Anonymous User wrote:The words “lung cancer” fell through my body like a stone; they fogged my brain, made my heart race, and sent shivers across my skin, until they reached a home in the pit of my stomach.
why does everyone think they're james joyce when writing these things?
Anonymous User wrote: They would stay there for the three months my mother was sick and they linger today. By the time my mother was diagnosed with lung cancer, it had metastasized to her spine, her limbs, and eventually, her brain. Tumors in her brain led to a stroke, which left half of her body paralyzed and devastated her ability to speak.
I was a junior in college and living 80 miles from home when my mother was diagnosed and began seeing doctors and undergoing treatment. She was initially expected to live for five years, but the disease had other plans. The stroke she suffered two months after her diagnosis, is not a typical symptom of cancer and the consequences were unforeseen by doctors. It had left her body so severely impaired that she was released from the hospital to hospice care, allowing her to pass in the comfort of her home. She could not afford a full-time nurse, so my sister and I were by her side constantly.
spend less time on this. You don't need half a page and you're wasting space
Anonymous User wrote:The memories I have of this time are some of my most painful and significant. I was amazed by the strength and grace of my mother and the generosity and compassion of my sister. Yet, what surprised me the most was my own transformation. I was patient, thorough, and confident in my care and gentle, calm, and respectful to my mother. I placed her needs above my own and it was the most exhausting, excruciating, and rewarding thing I’ve ever done. I have never seen myself as one to thrive in difficult situations until the most difficult of all situations presented itself.
that's nice, now what does this have to do with the other half of your PS?
Anonymous User wrote:My connection with my mother allowed me to give her a voice when she was unable to speak. I believe my ability to empathize while maintaining composure in difficult situations would make me an inspired advocate for others whose voices need to be heard.
nice belief. I believe in unicorns and pixie dust
Anonymous User wrote: I want to bring this strength and passion into a career that empowers others.
what strengths and passion?
Anonymous User wrote: I want to practice law.
I have always been drawn to the logic and eloquence of the legal profession. The ability of a good attorney to use reason as a tool for persuasion, captivate an audience with an impassioned speech, and directly affect the fate of others has entranced me since I was very young.
That's how a lawyer does it, but not what a lawyer does. You want to persuade people, captivate them with an impassioned speech and affect their lives? be a televangelist. Now why do you want to be a lawyer?
Anonymous User wrote:I realize now that most of the things I had envisioned were illusions fed by glamorous television shows and an overall superficial view of what it means to be a lawyer. The reality is long hours, demanding work, difficult or ignorant clients, and disappointing conclusions. The real world is just that, real.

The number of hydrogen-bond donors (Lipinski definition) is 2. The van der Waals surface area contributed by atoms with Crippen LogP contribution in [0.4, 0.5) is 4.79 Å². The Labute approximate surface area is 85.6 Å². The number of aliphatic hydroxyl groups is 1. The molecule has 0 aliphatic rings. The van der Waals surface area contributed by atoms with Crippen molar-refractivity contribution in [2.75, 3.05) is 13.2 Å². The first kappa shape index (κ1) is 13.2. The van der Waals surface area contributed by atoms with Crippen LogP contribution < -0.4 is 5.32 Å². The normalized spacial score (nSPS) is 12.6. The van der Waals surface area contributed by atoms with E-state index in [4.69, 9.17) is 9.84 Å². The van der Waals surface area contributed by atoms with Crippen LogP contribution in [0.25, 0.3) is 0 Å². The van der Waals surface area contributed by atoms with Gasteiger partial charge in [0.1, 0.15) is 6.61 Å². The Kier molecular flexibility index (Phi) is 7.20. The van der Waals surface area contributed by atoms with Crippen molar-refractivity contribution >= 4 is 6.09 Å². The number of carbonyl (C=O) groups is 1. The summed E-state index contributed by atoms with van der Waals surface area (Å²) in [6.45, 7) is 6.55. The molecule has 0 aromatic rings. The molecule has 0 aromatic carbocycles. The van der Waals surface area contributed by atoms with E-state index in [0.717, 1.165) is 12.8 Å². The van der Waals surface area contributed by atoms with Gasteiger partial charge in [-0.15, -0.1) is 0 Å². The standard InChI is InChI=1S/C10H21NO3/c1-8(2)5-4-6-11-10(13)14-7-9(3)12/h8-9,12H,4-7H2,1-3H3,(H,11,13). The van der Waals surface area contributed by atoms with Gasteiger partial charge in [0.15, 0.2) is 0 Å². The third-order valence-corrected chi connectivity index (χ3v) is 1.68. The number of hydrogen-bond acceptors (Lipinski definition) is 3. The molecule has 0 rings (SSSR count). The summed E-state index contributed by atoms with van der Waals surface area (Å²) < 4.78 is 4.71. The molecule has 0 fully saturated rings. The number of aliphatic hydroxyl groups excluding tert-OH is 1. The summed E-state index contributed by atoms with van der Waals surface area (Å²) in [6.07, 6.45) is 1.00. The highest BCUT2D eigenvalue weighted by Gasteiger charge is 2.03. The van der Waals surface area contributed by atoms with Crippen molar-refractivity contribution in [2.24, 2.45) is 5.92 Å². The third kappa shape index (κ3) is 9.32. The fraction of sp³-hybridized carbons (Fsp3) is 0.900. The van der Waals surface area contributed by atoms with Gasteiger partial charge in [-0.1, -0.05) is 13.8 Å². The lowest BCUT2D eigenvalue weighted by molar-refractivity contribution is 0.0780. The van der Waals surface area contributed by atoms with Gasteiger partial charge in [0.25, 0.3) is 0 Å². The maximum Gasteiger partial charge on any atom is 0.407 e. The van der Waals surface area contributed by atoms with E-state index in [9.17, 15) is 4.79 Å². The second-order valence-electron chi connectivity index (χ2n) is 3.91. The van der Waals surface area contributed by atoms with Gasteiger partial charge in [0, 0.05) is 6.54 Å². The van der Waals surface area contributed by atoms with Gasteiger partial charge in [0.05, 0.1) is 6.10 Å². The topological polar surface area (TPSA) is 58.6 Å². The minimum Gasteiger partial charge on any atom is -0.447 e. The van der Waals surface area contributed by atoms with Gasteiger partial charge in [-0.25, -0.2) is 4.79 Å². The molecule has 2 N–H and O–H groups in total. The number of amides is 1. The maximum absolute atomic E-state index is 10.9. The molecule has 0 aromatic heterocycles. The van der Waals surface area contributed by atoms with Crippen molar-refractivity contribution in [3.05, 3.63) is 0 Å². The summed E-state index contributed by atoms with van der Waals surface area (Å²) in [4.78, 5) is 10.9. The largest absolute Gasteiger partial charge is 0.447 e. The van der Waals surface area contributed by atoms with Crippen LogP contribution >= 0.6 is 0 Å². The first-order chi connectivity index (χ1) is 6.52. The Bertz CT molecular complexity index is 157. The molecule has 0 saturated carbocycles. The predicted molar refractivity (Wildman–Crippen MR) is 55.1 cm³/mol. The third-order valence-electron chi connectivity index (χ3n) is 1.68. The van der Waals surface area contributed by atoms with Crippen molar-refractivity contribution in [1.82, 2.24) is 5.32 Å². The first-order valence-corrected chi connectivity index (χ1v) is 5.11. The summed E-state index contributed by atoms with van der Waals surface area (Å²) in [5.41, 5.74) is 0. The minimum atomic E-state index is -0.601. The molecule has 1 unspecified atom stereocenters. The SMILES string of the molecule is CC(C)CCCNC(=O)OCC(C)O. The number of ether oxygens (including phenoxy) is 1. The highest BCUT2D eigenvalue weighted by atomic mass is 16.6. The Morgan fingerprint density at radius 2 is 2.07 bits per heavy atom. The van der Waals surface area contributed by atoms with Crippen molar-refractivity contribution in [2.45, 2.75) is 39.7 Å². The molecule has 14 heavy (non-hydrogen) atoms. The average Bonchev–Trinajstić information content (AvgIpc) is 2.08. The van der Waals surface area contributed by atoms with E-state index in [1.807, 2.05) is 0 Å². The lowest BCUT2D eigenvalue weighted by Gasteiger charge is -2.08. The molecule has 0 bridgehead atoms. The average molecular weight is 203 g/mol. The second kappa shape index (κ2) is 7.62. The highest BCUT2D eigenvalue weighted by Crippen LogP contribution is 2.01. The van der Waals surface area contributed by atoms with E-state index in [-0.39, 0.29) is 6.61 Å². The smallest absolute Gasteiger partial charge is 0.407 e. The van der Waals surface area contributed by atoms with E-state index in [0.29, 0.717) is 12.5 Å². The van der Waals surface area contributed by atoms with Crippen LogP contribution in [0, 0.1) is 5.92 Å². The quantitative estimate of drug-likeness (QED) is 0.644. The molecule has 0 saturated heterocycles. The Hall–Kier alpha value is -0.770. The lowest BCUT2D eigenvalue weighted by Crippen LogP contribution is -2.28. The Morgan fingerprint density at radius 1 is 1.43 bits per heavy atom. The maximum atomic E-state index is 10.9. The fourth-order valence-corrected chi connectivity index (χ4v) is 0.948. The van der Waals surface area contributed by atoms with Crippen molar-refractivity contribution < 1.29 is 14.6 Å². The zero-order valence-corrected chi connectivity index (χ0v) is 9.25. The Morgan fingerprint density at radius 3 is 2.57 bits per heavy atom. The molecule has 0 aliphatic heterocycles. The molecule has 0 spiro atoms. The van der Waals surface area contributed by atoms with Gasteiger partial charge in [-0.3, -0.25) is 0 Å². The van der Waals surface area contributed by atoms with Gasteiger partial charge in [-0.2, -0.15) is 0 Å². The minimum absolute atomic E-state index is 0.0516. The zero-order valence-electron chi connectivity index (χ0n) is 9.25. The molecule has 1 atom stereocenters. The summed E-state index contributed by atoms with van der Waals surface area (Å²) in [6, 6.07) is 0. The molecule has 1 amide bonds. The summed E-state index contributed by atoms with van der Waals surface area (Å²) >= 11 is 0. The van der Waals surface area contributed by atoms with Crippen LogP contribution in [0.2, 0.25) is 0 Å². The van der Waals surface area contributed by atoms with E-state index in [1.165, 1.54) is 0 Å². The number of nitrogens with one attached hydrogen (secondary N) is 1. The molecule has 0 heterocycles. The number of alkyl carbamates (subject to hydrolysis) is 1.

good. You know what you're getting yourself into.
Anonymous User wrote: However, I am finding that reality even more attractive than the façade. I know now that life’s truly great rewards are those that come with overwhelming dedication and unstinting self-sacrifice. They take time and effort and they come at a price.
good
Anonymous User wrote:Although my reasons for pursuing law school have changed,
they have? what were your reasons? what are your new reasons?
Anonymous User wrote:I am no less determined to reach my goal. Northeastern University has one of the best and most dynamic public interest law programs in the country. I have found myself fascinated by the stories I saw in Northeastern brochures. Young people motivated not by money or power, but by the opportunity to change the world by changing lives. I’m confident that this is where I belong.
Good, but, don't you mean Northwestern?
Anonymous User wrote:My experience with my mother’s illness has not only shaped, but recreated my perspective on the world. In a span of two weeks, my understanding of humanity and human relationships was irreversibly molded. To sum it up simply, the most meaningful things we do in our lives are those that we do for others
? I don't see the point of this paragraph (though, if you replaced the second section I quoted above with the first two sentences here, it'd already be a vast improvement

Look, the topic is not bad, but your writing is a step down from stephanie meyers. As someone else already said, "show, don't tell". And don't go balls with the descriptions, like you did in the opening paragraph. You're not applying for a creative writing degree.

broo9339